LAS VEGAS (CN) — Cliven Bundy will have a new attorney representing him against 16 felony charges stemming from his armed standoff with law enforcement in 2014, but he will have to pay for it.
Bundy, 70, appeared before U.S. Magistrate Judge Peggy Leen Thursday morning and again in the afternoon, asking to have Las Vegas attorney Bret Whipple confirmed as his legal counsel to replace Joel Hansen.
Hansen last week told Leen he needs spinal fusion surgery on his neck and back and will spend up to 12 weeks recuperating, which will make it impossible for him to continue representing Bundy.
On Thursday, Bundy told Leen he didn't know if he could afford to hire Whipple, but said, "I'd like to pay my own bill."
Whipple told Leen that Bundy had paid him a $1,000 retainer, and Bundy on Thursday filed paperwork to have Whipple appointed via the Criminal Justice Act — which Leen denied, as Bundy has more than $300,000 in assets available.
Leen expressed concern Bundy might try to manipulate the system by changing his legal representation again, and said she wants continuity in his legal representation.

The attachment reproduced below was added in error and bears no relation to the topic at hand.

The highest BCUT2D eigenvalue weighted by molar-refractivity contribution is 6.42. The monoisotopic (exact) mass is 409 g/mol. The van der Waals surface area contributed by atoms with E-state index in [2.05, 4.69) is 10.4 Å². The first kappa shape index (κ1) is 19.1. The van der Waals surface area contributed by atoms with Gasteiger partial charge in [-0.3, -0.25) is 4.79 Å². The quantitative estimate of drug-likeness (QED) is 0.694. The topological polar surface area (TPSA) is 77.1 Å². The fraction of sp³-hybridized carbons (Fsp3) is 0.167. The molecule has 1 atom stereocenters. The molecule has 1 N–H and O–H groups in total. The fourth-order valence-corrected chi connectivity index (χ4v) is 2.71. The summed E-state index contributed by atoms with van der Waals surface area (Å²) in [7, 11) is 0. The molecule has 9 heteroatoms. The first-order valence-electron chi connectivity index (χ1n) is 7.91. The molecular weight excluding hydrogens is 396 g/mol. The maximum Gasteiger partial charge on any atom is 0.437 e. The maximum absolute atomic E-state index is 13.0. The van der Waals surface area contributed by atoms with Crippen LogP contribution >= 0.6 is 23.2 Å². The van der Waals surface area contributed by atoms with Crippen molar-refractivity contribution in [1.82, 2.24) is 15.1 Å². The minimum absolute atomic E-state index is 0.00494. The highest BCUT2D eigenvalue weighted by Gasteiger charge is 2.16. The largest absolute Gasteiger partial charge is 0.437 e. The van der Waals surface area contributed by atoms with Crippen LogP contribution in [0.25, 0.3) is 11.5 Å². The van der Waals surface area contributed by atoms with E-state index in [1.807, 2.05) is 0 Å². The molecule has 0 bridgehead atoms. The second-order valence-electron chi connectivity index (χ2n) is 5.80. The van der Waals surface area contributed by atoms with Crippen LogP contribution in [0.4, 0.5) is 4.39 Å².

Leen gave Bundy until Oct. 20 to reach a deal with Whipple, who is with the Justice Law Center law firm in Las Vegas.
Whipple formerly worked three years with the Clark County Public Defender office and three years as the county's Special Public Defender office, which specializes in murder and death penalty cases.
Bundy and 16 co-defendants face up to 80 years in prison on up to 16 felony charges each. He also faces a $3 million fine for unpaid federal grazing fees and penalties for interfering with the Bureau of Land Management.
Bundy and his supporters held off federal and local officials in April 2014, when they tried to round up cattle Bundy had grazed on federal land without a permit and without paying grazing fees for more than 20 years, and for 16 years after a federal judge told him to keep his cattle off the federal land near Bunkerville, Nev.
Two co-defendants pleaded guilty and await sentencing. The rest are scheduled for trial starting Feb. 6.
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